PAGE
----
Tanner also mapped the absentee property owners’ mailing addresses and found that they are all they are from all over the country– mostly in the eastern US — but with the highest concentration of absentee owners live within the Parkridge area – there was no concentration of owners in other parts of the city.

On Tue, Feb 7, 2017 at 1:38 PM, Whetstone, Tyler <tyler.whetstone> wrote:

Good to know – sort of what we figured, but great to have it as fact.

While I have you, would the city have record of the percentage of Parkridge neighborhood that is comprised of renters?

Thanks Kaye!

Tyler Whetstone

City Hall reporter

865-342-6305 – O

615-962-3438 – C

Twitter: tyler_whetstone

From: Kaye Graybeal [mailto:kaye.graybeal]
Sent: Tuesday, February 07, 2017 1:36 PM
To: Whetstone, Tyler <tyler.whetstone>
Subject: Re: Parkridge

Tyler — the Parkridge H-1 would indeed be the largest H-1 overlay in both number of parcels and the acreage. This is because it is the largest area of in-tact historic neighborhood fabric. Put another way, this neighborhood has the largest concentration of historic resources.

On Tue, Feb 7, 2017 at 10:46 AM, Whetstone, Tyler <tyler.whetstone> wrote:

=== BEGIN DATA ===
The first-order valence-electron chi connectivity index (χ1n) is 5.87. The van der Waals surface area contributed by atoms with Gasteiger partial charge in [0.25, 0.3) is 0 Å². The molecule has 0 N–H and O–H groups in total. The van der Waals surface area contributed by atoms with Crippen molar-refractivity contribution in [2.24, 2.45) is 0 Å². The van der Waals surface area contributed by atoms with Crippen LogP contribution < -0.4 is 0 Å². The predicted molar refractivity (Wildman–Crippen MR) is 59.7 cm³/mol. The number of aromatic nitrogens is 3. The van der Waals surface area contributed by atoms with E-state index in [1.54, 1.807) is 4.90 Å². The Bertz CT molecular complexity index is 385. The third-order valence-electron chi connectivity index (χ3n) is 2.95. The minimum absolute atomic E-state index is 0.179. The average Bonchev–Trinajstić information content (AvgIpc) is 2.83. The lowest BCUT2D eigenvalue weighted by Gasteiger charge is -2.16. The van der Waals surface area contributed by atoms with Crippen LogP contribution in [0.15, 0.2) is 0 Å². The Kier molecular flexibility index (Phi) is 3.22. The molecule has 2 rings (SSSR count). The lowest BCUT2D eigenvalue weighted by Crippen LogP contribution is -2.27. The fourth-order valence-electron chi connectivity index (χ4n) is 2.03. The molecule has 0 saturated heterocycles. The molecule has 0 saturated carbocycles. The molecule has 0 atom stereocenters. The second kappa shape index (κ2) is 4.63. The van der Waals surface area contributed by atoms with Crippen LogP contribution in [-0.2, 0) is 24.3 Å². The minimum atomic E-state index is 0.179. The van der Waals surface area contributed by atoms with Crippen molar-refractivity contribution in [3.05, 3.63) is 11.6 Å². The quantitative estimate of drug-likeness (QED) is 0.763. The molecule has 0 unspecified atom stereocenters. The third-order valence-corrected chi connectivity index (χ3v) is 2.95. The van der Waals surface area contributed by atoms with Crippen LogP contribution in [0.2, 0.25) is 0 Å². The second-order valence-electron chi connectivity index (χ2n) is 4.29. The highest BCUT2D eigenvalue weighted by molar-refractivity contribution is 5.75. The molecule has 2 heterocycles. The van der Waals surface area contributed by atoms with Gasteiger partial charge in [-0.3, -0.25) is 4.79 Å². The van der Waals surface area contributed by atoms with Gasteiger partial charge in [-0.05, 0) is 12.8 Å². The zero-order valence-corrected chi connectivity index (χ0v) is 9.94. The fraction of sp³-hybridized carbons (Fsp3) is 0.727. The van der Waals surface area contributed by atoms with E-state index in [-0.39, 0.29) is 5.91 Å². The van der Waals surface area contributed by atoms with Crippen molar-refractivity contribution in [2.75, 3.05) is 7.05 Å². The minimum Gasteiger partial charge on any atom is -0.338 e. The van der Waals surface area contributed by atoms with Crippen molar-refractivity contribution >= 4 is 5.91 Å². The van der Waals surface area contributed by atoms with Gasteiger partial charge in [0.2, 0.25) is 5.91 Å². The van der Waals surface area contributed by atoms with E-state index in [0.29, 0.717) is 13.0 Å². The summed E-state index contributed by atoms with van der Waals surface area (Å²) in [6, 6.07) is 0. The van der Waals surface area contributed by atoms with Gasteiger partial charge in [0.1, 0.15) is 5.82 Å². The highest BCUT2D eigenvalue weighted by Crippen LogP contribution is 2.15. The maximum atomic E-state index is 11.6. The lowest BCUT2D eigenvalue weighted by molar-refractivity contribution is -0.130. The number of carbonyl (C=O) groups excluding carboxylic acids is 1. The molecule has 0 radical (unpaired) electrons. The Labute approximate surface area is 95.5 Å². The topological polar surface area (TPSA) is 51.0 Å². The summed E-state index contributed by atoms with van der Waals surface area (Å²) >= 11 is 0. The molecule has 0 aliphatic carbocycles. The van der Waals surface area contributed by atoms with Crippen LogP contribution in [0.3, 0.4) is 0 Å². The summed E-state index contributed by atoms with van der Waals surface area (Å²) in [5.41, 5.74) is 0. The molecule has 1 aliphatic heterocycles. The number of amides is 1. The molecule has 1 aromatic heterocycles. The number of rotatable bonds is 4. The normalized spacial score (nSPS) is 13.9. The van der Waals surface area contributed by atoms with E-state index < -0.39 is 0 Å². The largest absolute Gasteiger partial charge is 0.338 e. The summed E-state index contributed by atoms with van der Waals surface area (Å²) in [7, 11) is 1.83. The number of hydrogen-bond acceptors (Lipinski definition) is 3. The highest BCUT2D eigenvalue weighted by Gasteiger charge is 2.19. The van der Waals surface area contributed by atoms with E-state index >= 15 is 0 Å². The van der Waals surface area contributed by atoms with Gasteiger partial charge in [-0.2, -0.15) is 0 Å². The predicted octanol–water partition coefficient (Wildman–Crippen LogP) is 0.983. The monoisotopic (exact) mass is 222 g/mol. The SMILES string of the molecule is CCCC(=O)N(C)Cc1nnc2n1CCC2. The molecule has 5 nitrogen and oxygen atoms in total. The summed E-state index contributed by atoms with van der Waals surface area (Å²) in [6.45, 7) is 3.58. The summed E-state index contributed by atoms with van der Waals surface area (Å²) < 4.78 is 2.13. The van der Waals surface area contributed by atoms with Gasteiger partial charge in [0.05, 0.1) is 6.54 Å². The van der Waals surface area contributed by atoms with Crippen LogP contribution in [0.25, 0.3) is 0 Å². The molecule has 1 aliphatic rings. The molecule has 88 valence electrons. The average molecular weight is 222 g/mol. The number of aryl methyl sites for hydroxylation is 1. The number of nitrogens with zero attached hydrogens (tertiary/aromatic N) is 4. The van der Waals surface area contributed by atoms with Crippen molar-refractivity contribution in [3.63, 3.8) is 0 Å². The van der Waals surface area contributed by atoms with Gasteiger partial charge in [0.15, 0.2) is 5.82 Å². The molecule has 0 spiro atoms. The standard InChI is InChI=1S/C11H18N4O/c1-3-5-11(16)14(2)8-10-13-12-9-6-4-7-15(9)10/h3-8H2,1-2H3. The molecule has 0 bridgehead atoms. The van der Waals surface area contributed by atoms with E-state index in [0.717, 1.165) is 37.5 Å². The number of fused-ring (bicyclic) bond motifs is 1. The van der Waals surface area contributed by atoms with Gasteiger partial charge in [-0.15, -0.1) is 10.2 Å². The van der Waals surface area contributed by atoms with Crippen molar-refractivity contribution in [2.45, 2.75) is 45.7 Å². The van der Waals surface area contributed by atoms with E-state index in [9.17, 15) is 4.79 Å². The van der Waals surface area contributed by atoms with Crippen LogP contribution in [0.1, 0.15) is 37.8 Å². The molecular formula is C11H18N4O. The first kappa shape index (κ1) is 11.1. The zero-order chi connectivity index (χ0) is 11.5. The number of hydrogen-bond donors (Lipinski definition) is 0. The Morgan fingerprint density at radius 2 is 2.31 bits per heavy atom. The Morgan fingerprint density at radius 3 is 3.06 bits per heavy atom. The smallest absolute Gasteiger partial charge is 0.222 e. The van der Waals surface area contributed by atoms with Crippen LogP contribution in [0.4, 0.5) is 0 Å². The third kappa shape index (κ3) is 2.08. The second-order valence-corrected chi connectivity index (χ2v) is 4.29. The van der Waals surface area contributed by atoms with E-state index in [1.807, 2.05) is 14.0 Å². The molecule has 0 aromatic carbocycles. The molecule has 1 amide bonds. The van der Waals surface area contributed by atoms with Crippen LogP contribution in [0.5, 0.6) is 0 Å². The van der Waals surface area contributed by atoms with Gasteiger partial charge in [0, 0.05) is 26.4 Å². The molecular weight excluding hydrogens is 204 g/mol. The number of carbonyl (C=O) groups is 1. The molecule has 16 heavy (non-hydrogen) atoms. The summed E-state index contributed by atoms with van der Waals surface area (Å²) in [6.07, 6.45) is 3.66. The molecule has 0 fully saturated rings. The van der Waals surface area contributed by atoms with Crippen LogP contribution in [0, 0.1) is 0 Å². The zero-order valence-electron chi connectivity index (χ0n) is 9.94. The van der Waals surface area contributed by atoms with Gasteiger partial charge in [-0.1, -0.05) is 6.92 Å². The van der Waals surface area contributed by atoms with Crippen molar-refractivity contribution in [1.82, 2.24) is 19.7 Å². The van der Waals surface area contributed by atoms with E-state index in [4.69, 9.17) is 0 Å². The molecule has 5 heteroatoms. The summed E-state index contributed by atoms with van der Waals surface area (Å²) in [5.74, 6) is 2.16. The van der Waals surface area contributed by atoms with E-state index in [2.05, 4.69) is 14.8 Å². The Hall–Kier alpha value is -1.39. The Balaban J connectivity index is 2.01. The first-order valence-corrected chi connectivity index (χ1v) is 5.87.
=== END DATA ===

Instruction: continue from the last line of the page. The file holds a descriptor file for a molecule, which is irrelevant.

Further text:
Morning, Kaye. I wanted to reach back out to you to make sure on a point we spoke about a couple of weeks ago – – we had said, if approved as drawn up, the Parkridge H-1 overlay would be the largest H-1 overlay in the city. Were you able to verify that? Important point to make I think in all of this.

Thank you, ma’am.

Tyler Whetstone

City Hall reporter

865-342-6305 – O

615-962-3438 – C

Twitter: tyler_whetstone

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About Tanner Jessel

I am a recent M.S. in Information Science graduate from the University of Tennessee School of Information Science. I was formerly a graduate research assistant funded by DataONE (Data Observation Network for Earth). Prior, I worked for four years as a content lead and biodiversity scientist with the U.S. Geological Survey's Biodiversity Informatics Program. Building on my work experience in biodiversity and environmental informatics, my work with DataONE focused on exploring the nature of scientific collaborations necessary for scientific inquiry. I also conducted research concerning user experience and usability, and assisted in development of member nodes with an emphasis on spatial data and infrastructure. I assisted with research designed to understand sociocultural issues within collaborative research communities. Through August 1, 2014, I was based at the Center for Information and Communication Studies at the University of Tennessee School of Information Science in Knoxville, Tennessee.

Posted on February 7, 2017, in Uncategorized. Bookmark the permalink. Leave a comment.